When we shifted from politics to service, the girls wanted to do service and so we decided to go to Plowshares to cook a meal. I told them, "It is easy to feel compassion toward cute little kids, but you are going to be giving food to heroin addicts and gruff-looking people. Check with yourself. Is that going to change how you feel?" We got to Plowshares too late to cook for that day, but we made a vegetable salad and fruit salad for that afternoon. The vegetarian chili we made was served on another day. Afterwards we cleaned for an hour. This made us realize how much work the regular volunteers do. We were tired when we left, and it is a thankless job.
When the class came back to school, the girls had a flood of emotions to deal with. We found articles on the Internet about poverty in America and myths about the homeless. They had an assignment to write a page summarizing some of this information and another page concerning their feelings about Plowshares. These papers expressed a range of feelings and also the attitudes and feelings of their families. Some thought homeless people are lazy, but the Latino girl brought in the perspective that Mexican people are sometimes homeless, but they are not lazy. Coming over the border, they want to work, but often don't have opportunities. We talked about the civil rights movement and the barriers of race and disabilities. We talked about drugs— methamphetamine and heroin— and alcoholism. We talked about how in Buddhist teachings, we are lucky to be here and to have a precious human life. You are not supposed to abuse your body, because this lessens your opportunity to function here. We still have a lot more to talk about. Maybe we will go and talk to drug rehabilitation professionals.
The girls observed that the people they served at Plowshares didn't seem friendly or grateful. This led us to talk about how the people might have felt to have a group of girls— who are beautiful in heart— serve them food. One of the girls said, "Maybe they were embarrassed." I asked, "Who especially was rude to you?" They said, "The young moms with kids." We talked about how you end up being in poverty as a young woman with children.
This brought up the topic of Abraham Maslow's theory of the hierarchy of needs. Maslow was a psychologist who had survived the Nazi concentration camps. He talked about how at the most basic survival level, people are only concerned with their basic needs for food and water. If you are a street person concerned with that level of survival, you don't have time to enjoy life and to stimulate yourself intellectually or spiritually— especially if you have children. On the next level, we have a need to develop relationships with family and loved ones and to have a sense of belonging. The theory is that once all your needs are met, you can function better and more as a whole. His last level was self-actualization. These are people like Eleanor Roosevelt and Albert Einstein who can achieve the most and serve others as well because their other needs are met.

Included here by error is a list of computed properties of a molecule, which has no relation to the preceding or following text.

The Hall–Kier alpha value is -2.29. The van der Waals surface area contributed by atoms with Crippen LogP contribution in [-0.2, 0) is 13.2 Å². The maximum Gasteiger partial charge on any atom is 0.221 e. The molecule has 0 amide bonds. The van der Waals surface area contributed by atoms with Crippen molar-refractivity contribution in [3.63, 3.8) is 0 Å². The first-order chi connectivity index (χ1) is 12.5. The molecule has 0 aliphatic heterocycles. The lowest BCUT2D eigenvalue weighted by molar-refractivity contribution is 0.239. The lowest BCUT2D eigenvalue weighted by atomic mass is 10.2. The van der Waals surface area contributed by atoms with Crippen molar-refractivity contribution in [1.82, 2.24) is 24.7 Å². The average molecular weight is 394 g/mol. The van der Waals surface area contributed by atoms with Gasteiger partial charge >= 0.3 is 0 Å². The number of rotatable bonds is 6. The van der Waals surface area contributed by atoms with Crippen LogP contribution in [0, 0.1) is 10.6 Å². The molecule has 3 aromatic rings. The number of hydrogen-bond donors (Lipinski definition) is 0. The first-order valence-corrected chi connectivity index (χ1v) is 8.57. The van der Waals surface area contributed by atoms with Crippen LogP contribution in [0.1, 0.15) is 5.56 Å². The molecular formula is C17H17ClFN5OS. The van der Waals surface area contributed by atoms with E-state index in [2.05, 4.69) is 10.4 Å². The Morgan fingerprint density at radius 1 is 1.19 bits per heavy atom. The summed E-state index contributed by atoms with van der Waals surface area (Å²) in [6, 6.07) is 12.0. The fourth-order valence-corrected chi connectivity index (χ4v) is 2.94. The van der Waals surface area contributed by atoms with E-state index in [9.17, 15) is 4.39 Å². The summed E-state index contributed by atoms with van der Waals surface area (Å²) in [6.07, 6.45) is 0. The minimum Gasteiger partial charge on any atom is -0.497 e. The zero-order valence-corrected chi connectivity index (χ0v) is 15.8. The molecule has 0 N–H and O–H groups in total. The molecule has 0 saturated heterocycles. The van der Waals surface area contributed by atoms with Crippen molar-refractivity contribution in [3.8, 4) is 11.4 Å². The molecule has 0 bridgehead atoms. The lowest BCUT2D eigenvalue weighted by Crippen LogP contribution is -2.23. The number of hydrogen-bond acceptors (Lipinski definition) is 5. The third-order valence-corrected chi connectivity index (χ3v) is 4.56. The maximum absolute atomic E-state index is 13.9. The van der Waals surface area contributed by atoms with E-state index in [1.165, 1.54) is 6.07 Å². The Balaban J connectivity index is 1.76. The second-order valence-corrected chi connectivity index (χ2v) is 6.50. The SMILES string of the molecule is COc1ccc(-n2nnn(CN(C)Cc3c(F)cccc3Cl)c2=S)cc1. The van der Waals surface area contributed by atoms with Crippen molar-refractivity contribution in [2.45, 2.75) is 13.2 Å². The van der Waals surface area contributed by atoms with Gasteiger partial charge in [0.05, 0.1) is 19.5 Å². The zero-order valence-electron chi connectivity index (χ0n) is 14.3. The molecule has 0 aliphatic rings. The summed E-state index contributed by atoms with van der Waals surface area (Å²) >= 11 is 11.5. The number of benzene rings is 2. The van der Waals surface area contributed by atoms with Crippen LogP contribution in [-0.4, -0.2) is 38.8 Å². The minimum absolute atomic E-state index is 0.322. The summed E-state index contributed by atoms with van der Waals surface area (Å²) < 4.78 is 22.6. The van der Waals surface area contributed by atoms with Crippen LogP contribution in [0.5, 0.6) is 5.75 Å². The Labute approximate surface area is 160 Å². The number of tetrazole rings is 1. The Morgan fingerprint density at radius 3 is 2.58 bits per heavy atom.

After Plowshares, I asked the girls three questions: Who are the poor? How did they get that way? Whose responsibility are they? We even brought in a quote about responsibility from the pop radio psychologist Doctor Laura.
We discussed Laura's proposal that life is more than having fun or acquiring material things. The heart of life has to do with how we conduct ourselves and our relationships with others. What is our responsibility to others? If we want our life to be good, our conduct has to be good.
Our class is also talking about going to the Food Bank to pack and hand out food, to a hospital, and to other service places in the community. On our first field trip, we went to the home of a former Peace Corps volunteer, and packed food and clothing to be taken to Honduras after the hurricane by the woman and her husband. This made everyone feel really good. Dr. Laura's three Cs are Conscience, Courage, and Character.
Some of the girls in this class live in town and some live in dorms at the City of Ten Thousand Buddhas. They represent many cultures and places of origin— Mexico, Jordan, Vietnam, Taiwan, Singapore, Japan, and the United States. Buddhists believe that we are here because we have karmas to work out. We choose our parents and our life situations according to what we need to learn.
In each lifetime we learn a whole lot, but we also accumulate more karma. What is left over has to be brought to the next life so we come back over and over again. Eventually, we cease to be deluded and become enlightened Buddhas— exhausting our karmas. Then when we die, in our final life, we join the Bodhisattvas who want to help the beings who are still here. It is in our best interest to do this, because we are all in this together. Every day the people at the city of 10,000 Buddhas do the Great Compassion Mantra. They are doing this for everyone on earth and for the sake of all living beings.
One time when there was clear-cutting going on in the county, I told one of the nuns that the protestors were trying to protect the redwoods. She said, "Why don't you call the police?" She thought that the police would protect the protestors. I said, "No, the police arrest the protestors." She couldn't understand that, so that day she did the Great Compassion Mantra for the trees. That week the cutting stopped.
Reprinted from the Spring 1999 Sojourn Magazine